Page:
When I abandoned the tutorial and logged in my main bard, I was booted outside a house I didn’t recognize. Oh no. My house is gone. I knew it would be. I’d let it fall a year or more ago. Players are restricted to just one house per account across all the production ruleset shards, and if you don’t pay your subscription for 90 days, your house falls to the ground for your shardmates to loot because all homes are located in the open world and space is limited, thus creating the “ugly urban sprawl” you’ve probably heard gamers bemoan. Not wanting to keep up my sub, I’d let my last house collapse, but it still hurt to see an ugly log cabin where my former residence used to be (and it reminded me once again how important home ownership is for anchoring people to a game).
So I spent my first few nights in-game hunting for a new house spot, not an easy task on Atlantic, which remains overcrowded (other servers seldom rise above “low population,” by comparison, and most have large house plots to spare). But I did find one, a good one near the Shrine of Honor, and so I took a few more days customizing every tile from the ground up, decorating it, and filling it up with the loot I’d stashed on all my characters for my eventual return. Home. It might be isometric and stylized, but even today, few MMOs offer this level of housing personalization.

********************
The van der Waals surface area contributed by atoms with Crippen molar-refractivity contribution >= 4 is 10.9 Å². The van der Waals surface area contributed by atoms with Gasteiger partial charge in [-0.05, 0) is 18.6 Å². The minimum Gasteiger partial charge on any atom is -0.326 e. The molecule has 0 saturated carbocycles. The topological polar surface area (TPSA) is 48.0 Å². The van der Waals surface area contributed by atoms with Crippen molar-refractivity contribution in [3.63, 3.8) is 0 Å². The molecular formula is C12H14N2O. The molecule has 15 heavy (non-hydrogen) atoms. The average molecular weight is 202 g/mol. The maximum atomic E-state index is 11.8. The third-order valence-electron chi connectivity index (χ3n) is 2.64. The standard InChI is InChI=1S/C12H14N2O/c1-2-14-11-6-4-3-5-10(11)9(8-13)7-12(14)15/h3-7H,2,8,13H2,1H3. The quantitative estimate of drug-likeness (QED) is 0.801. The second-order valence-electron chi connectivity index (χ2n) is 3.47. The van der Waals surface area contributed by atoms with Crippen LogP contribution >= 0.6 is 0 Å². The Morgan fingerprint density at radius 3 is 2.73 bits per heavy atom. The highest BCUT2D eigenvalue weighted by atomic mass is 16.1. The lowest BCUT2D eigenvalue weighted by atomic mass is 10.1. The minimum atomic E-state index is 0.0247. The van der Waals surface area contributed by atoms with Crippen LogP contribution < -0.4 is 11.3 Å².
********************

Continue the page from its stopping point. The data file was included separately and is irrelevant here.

What’s next after nesting? Shopping, of course. Ultima Online is a game about stuff. It’s the kind of game in which you can enter a player-built museum and actually see objects you’ve never seen before, some of them literally one-of-a-kind. Every time I return, I find that the wee dev team has added a zillion new objects to loot tables and dungeons and crafting skills. So I wandered around all the cities and roads where players have built vendor malls and put their items up for sale, not just to scope out new loot but to get a feel for the economy. It’s not good. Gold, the game’s currency, has continued to inflate at wild rates, and more vendors than ever stand empty, their owners having stepped away from the game temporarily.